In offshore sailing news, many boat have now crossed (or are about to cross) the finishing line of the 2,225-mile Transpac Yacht Race, which saw a diverse fleet of racing hardware sail from Los Angles to the sun-drenched Hawaiian island of Oahu, where the jaw-dropping Diamond Head formation helps serve as the official finishing line to this bluewater classic. Line honors went to John Sangmeister's 73-foot trimaran, 'Lending Club', which came within a few hours of setting a new course record. While plenty of sailors were still racing at the time of this writing, you can rest assured that the celebrations ashore grow louder with each successive boat to finish racing.
'At times it felt like we were in the Doldrums,' reported Dee Smith, strategist aboard the R/P 74 'Wizard' (ex 'Bella Mente'). 'The clouds had us in their grip, and we could not get to the south where we knew the weather was better. We did 13 sail changes just the other night, trying to keep the speed up while the wind went around in circles. I think we sailed really well, but just did not have any good luck with the conditions.'
Tritium Racing finishes first in ‘Transpac 2013’ Los Angeles to Honolulu race - ‘Transpac 2013’ Los Angeles to Honolulu race - Cameron Andrews Click Here to view large photo
While state-of-the-art boats like 'Lending Club' and 'Wizard' exist to press the boundaries of what’s possible, other yachts, such as 'Dorade', the 1929 masterwork from the venerable design firm of Sparkman & Stephens, speak to sailing’s elegant past. 'We spent many months and some 30 days of sail training to prepare for this race,' said Matt Brooks, who, along with his wife, Pam Rorke Levy, co-own this magnificent piece of history. 'And it may pay off for us with another victory in corrected time. I brought the trophies this boat won in 1936 and hope to add some more with this race.'
Irrespective of whether trophies are a reality, each crewmember that has competed in this world-class event will no doubt walk away with indelible memories of some of the best ocean sailing imaginable. Get the full media download, inside this issue.
Meanwhile, in Louis Vuitton Cup news, the much anticipated second showdown between Emirates Team New Zealand (ETNZ) and Luna Rossa is set to take place later today on San Francisco Bay, marking only the second time in over two weeks of LVC sailing that two boats have come together on one racetrack. The first time that ETNZ and Luna Rossa met on the water ended badly for the Italians, who lagged more than five minutes astern of their Kiwi rivals.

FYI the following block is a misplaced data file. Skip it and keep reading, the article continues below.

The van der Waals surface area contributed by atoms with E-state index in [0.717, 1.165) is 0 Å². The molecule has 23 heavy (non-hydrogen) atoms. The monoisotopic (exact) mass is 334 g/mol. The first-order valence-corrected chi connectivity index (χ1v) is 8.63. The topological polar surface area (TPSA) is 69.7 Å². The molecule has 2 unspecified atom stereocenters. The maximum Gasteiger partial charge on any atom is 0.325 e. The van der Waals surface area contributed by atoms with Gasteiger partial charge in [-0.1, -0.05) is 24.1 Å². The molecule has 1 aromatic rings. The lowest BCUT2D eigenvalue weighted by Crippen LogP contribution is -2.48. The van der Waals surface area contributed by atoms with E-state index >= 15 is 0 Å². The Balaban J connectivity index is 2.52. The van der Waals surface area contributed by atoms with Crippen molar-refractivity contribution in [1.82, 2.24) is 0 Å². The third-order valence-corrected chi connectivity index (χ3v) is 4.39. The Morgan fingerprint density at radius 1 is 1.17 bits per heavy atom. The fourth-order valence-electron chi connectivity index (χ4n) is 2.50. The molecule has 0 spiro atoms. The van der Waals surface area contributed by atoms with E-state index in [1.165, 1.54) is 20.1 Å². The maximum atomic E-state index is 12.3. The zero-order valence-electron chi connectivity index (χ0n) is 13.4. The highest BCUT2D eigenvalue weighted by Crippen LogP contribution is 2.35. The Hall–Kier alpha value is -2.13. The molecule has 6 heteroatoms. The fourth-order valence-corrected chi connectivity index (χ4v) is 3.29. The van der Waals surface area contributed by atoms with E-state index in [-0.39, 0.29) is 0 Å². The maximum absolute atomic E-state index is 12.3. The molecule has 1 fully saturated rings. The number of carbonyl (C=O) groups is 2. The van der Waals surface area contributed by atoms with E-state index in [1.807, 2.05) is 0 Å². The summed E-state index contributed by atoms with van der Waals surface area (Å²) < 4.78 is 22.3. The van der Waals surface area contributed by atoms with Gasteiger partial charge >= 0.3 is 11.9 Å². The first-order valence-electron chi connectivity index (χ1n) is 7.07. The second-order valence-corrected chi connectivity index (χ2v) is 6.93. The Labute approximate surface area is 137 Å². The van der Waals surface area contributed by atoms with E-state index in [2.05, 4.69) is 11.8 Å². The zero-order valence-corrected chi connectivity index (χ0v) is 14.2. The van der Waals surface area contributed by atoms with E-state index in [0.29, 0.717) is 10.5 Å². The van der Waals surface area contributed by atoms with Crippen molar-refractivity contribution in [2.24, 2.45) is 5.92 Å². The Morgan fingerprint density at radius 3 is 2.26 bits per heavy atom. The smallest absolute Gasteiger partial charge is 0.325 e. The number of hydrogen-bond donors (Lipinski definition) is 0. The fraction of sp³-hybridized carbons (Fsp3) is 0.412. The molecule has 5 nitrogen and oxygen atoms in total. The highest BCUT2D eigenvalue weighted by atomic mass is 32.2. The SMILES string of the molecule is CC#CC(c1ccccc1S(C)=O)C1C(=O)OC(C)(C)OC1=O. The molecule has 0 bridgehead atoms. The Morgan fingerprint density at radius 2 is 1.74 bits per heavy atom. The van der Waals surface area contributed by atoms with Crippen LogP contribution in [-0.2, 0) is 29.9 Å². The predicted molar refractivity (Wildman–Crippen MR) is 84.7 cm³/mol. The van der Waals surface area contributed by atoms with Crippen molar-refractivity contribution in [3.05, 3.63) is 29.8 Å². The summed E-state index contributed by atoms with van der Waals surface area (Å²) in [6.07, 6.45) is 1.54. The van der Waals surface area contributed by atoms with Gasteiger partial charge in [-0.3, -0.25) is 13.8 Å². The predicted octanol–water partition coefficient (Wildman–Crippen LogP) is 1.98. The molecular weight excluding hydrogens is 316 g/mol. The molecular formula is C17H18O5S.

'Obviously we have lots of ground to make up on the Kiwis, and we knew it,' said Chris Draper, Luna Rossa helmsman. 'We’re sailing better, tacking better, our upwind performance seems better, and the gybing is getting there. We’re feeling more confidant handling the boat, and hopefully we’ll have bridged the gap when we’re racing tomorrow.'
Weather forecasters are calling for plenty of air on San Francisco Bay for today’s race, thus setting the stage for the some big straight-line speed numbers and also upping the tension and intensity in the competing sailors.
'San Francisco Bay is a fantastic spot to sail,' said Glen Ashby, ETNZ’s wing trimmer. 'The breeze is in just about every day. This is a wonderful place to sail. The AC72 is a showcase when there’s good breeze. At the end of day that’s what sailing is all about.'
Stay tuned to the website for the latest news from this on-the-water battle, and don’t miss all the great image galleries and post-racing debriefs from this exciting event.
Also inside, get the latest news from the Optimist Worlds, the Farr 30 Worlds and the Chicago Match Racing Center’s Grade Three Summer Invitational A regatta.
And finally, don’t miss the fantastic image galleries of Oracle Team USA out sailing both of their AC72 class catamarans around the racecourse on San Francisco Bay.
May the four winds blow you safely home,
by David Schmidt, Sail-World USA Editor
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4:11 PM Sun 21 Jul 2013GMT
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